The Swallow’s Nest: Ellen Randolph Speaks

Two weeks I introduced you to Lilia Swallow, one of three important women in The Swallow’s Nest. Last week you met Marina Tate, the second.

Ellen Randolph SpeaksThis week, meet Ellen Randolph, the final piece of the puzzle. Ellen is no less complicated than Lilia and Marina. In fact she’s even more, because she’s lived more years and made more mistakes. Here she is in her own words.

My name is Ellen Randolph, although I was born Ellen Graham, the middle daughter of three from a wealthy, influential San Francisco family. When I married I took my husband’s surname, but our son, Graham Randolph, bears both. My husband, Douglas, was perfectly happy to let me do this. Perhaps he thought the name would ingratiate him further with my parents. He really didn’t have to worry. Marrying Douglas, a man clearly on his way to bigger, better things, delighted them as I’d never been able to delight them by myself.

My sisters, at least while they were young and malleable, delighted them no end. Phyllis had a razor sharp intellect that she still exercises today as a controversial newspaper columnist. Rosamund became a renowned opera singer. I was the American cheese sandwiched between two slices of gourmet artisan bread.

In the end, although I excelled at very little, my marriage pleased my parents the most. As an adult Phyllis jettisoned my parents politics and views and set up housekeeping with Kay, most recently in a yurt somewhere in Mongolia. Rosamund moved to Rome and set up housekeeping with Gian Carlo, a man perfectly agreeable to marriage, but Rosamund is above such middle-class affectations.

I was the only one to walk down the aisle on my father’s arm, into the arms of a conservative businessman, like my father, who had chosen me for my heritage and upbringing, as well as my well-honed ability to plan his social life and bolster his standing in our world. My parents died happy.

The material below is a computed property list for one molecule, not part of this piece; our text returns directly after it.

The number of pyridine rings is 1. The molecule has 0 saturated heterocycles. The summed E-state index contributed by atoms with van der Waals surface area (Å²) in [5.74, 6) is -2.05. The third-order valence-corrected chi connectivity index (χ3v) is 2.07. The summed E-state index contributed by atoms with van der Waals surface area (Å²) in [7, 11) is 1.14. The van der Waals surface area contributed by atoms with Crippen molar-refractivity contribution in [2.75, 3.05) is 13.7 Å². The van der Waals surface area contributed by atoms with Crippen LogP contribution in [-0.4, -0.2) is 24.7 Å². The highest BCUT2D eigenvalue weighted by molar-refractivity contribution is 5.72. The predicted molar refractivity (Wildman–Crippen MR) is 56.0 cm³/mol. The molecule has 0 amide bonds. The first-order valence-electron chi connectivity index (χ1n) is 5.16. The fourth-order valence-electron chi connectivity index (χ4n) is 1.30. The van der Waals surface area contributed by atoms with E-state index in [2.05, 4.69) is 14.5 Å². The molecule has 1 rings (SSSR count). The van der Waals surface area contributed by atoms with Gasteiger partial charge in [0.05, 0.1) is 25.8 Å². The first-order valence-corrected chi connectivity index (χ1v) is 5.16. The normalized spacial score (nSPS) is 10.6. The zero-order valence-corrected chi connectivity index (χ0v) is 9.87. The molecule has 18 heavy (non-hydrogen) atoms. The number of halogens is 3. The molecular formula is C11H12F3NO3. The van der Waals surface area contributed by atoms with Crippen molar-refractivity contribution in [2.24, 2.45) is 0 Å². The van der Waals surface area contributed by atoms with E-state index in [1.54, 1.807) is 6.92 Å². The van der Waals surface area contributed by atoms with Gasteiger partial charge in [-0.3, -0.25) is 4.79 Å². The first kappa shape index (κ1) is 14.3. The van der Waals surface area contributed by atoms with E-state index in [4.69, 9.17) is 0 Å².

I want to believe I loved Douglas, that I wasn’t swayed by the way he wooed me straight into a marriage that would benefit us both. For once I was both the prize and the winner. I gloried in it. I want to believe I loved him then, even if I haven’t loved him for years, but I know better.

I’m not sure when the glow began to fade. For years I was happy helping Douglas further his career. He was faithful, and although he was demanding, they were demands I could meet and did. I opened doors into homes where he would never have crossed the threshold. In turn he gave me everything material I could ask for and more. I traveled the world, met exciting, powerful people. If there was no particular warmth in our marriage, I was so busy I didn’t mourn it.

Then Graham was born.

From the beginning I loved my son, even though he was a difficult baby who rarely calmed when I held him. In later years, when I wasn’t traveling with Douglas, I did my best to encourage my husband to establish a relationship with Graham. When that didn’t work, I stood between them, shielding Graham from  Douglas’s disdain and criticism.

In the end, being little more than an insubstantial barrier did nothing to deepen Graham’s affection for me. With so little practice showing and receiving love, I failed and badly.

Now, though, I have another chance to prove I’m not the cold-hearted woman Graham believed me to be. Graham has a son, and of everyone in baby Toby’s life, I am most equipped to love and guide him.

I just need the chance. And I’ll do whatever I have to to make sure I get one.

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